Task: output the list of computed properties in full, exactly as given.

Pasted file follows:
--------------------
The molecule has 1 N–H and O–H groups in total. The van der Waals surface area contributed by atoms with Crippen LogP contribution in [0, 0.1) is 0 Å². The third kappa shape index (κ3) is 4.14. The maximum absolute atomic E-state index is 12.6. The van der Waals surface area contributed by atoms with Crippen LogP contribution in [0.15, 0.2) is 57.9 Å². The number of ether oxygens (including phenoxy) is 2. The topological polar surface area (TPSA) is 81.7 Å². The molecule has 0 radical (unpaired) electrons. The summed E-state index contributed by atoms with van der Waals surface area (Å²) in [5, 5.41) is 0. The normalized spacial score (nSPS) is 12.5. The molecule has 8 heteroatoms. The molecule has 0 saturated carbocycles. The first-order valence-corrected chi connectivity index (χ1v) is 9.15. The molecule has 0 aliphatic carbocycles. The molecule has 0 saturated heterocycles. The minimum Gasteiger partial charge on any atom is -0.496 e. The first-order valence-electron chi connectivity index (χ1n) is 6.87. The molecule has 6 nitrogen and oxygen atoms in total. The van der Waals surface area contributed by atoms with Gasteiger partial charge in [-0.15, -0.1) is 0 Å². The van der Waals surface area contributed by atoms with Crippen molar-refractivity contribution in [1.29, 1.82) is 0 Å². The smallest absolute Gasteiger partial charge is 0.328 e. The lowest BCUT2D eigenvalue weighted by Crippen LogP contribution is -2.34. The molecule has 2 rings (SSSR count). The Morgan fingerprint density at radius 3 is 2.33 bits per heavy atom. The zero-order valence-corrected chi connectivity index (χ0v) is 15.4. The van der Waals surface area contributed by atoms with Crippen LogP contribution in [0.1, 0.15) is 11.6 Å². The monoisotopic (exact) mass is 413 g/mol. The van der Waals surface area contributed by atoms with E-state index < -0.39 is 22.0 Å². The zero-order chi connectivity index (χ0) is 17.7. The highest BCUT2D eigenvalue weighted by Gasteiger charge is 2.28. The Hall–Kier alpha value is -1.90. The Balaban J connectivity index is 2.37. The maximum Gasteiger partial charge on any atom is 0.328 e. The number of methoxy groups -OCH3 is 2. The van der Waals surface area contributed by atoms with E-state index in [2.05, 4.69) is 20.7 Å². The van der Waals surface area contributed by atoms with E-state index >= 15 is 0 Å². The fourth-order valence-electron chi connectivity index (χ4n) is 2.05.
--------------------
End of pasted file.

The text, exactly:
The molecule has 1 N–H and O–H groups in total. The van der Waals surface area contributed by atoms with Crippen LogP contribution in [0, 0.1) is 0 Å². The third kappa shape index (κ3) is 4.14. The maximum absolute atomic E-state index is 12.6. The van der Waals surface area contributed by atoms with Crippen LogP contribution in [0.15, 0.2) is 57.9 Å². The number of ether oxygens (including phenoxy) is 2. The topological polar surface area (TPSA) is 81.7 Å². The molecule has 0 radical (unpaired) electrons. The summed E-state index contributed by atoms with van der Waals surface area (Å²) in [5, 5.41) is 0. The normalized spacial score (nSPS) is 12.5. The molecule has 8 heteroatoms. The molecule has 0 saturated carbocycles. The first-order valence-corrected chi connectivity index (χ1v) is 9.15. The molecule has 0 aliphatic carbocycles. The molecule has 0 saturated heterocycles. The minimum Gasteiger partial charge on any atom is -0.496 e. The first-order valence-electron chi connectivity index (χ1n) is 6.87. The molecule has 6 nitrogen and oxygen atoms in total. The van der Waals surface area contributed by atoms with Gasteiger partial charge in [-0.15, -0.1) is 0 Å². The van der Waals surface area contributed by atoms with Crippen molar-refractivity contribution in [1.29, 1.82) is 0 Å². The smallest absolute Gasteiger partial charge is 0.328 e. The lowest BCUT2D eigenvalue weighted by Crippen LogP contribution is -2.34. The molecule has 2 rings (SSSR count). The Morgan fingerprint density at radius 3 is 2.33 bits per heavy atom. The zero-order valence-corrected chi connectivity index (χ0v) is 15.4. The van der Waals surface area contributed by atoms with Crippen LogP contribution in [0.1, 0.15) is 11.6 Å². The monoisotopic (exact) mass is 413 g/mol. The van der Waals surface area contributed by atoms with E-state index < -0.39 is 22.0 Å². The zero-order chi connectivity index (χ0) is 17.7. The highest BCUT2D eigenvalue weighted by Gasteiger charge is 2.28. The Hall–Kier alpha value is -1.90. The Balaban J connectivity index is 2.37. The maximum Gasteiger partial charge on any atom is 0.328 e. The number of methoxy groups -OCH3 is 2. The van der Waals surface area contributed by atoms with E-state index in [2.05, 4.69) is 20.7 Å². The van der Waals surface area contributed by atoms with E-state index >= 15 is 0 Å². The fourth-order valence-electron chi connectivity index (χ4n) is 2.05.